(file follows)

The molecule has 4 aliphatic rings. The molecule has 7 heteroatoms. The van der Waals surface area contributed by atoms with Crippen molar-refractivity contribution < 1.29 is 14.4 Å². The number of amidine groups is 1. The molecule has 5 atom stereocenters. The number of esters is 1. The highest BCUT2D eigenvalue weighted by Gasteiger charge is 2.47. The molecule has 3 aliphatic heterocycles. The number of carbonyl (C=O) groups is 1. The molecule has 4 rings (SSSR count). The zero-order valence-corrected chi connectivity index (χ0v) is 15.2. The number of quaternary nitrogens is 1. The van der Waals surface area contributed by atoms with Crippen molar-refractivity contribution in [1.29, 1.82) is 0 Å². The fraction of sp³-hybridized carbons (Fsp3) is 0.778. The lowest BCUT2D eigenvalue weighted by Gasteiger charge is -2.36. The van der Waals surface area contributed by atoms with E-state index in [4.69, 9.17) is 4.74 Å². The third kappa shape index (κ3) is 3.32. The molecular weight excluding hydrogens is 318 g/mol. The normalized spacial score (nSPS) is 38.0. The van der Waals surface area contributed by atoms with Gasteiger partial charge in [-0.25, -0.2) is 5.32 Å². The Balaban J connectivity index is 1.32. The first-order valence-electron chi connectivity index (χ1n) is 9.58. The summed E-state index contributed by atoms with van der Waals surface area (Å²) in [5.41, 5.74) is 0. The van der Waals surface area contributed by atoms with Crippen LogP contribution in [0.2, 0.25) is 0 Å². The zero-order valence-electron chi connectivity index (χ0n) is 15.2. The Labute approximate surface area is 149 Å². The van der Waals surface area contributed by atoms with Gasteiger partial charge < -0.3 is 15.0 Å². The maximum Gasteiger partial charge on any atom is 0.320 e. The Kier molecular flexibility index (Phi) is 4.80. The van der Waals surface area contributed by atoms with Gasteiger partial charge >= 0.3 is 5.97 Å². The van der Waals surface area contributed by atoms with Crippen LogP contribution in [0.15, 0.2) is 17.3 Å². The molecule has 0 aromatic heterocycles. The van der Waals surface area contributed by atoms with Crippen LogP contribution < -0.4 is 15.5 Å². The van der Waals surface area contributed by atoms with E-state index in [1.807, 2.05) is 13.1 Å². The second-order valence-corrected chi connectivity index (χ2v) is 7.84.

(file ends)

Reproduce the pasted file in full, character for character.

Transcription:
The molecule has 4 aliphatic rings. The molecule has 7 heteroatoms. The van der Waals surface area contributed by atoms with Crippen molar-refractivity contribution < 1.29 is 14.4 Å². The number of amidine groups is 1. The molecule has 5 atom stereocenters. The number of esters is 1. The highest BCUT2D eigenvalue weighted by Gasteiger charge is 2.47. The molecule has 3 aliphatic heterocycles. The number of carbonyl (C=O) groups is 1. The molecule has 4 rings (SSSR count). The zero-order valence-corrected chi connectivity index (χ0v) is 15.2. The number of quaternary nitrogens is 1. The van der Waals surface area contributed by atoms with Crippen molar-refractivity contribution in [1.29, 1.82) is 0 Å². The fraction of sp³-hybridized carbons (Fsp3) is 0.778. The lowest BCUT2D eigenvalue weighted by Gasteiger charge is -2.36. The van der Waals surface area contributed by atoms with E-state index in [4.69, 9.17) is 4.74 Å². The third kappa shape index (κ3) is 3.32. The molecular weight excluding hydrogens is 318 g/mol. The normalized spacial score (nSPS) is 38.0. The van der Waals surface area contributed by atoms with Gasteiger partial charge in [-0.25, -0.2) is 5.32 Å². The Balaban J connectivity index is 1.32. The first-order valence-electron chi connectivity index (χ1n) is 9.58. The summed E-state index contributed by atoms with van der Waals surface area (Å²) in [5.41, 5.74) is 0. The van der Waals surface area contributed by atoms with Crippen LogP contribution in [0.2, 0.25) is 0 Å². The zero-order valence-electron chi connectivity index (χ0n) is 15.2. The Labute approximate surface area is 149 Å². The van der Waals surface area contributed by atoms with Gasteiger partial charge < -0.3 is 15.0 Å². The maximum Gasteiger partial charge on any atom is 0.320 e. The Kier molecular flexibility index (Phi) is 4.80. The van der Waals surface area contributed by atoms with Gasteiger partial charge >= 0.3 is 5.97 Å². The van der Waals surface area contributed by atoms with Crippen LogP contribution in [0.15, 0.2) is 17.3 Å². The molecule has 0 aromatic heterocycles. The van der Waals surface area contributed by atoms with Crippen LogP contribution < -0.4 is 15.5 Å². The van der Waals surface area contributed by atoms with E-state index in [1.807, 2.05) is 13.1 Å². The second-order valence-corrected chi connectivity index (χ2v) is 7.84.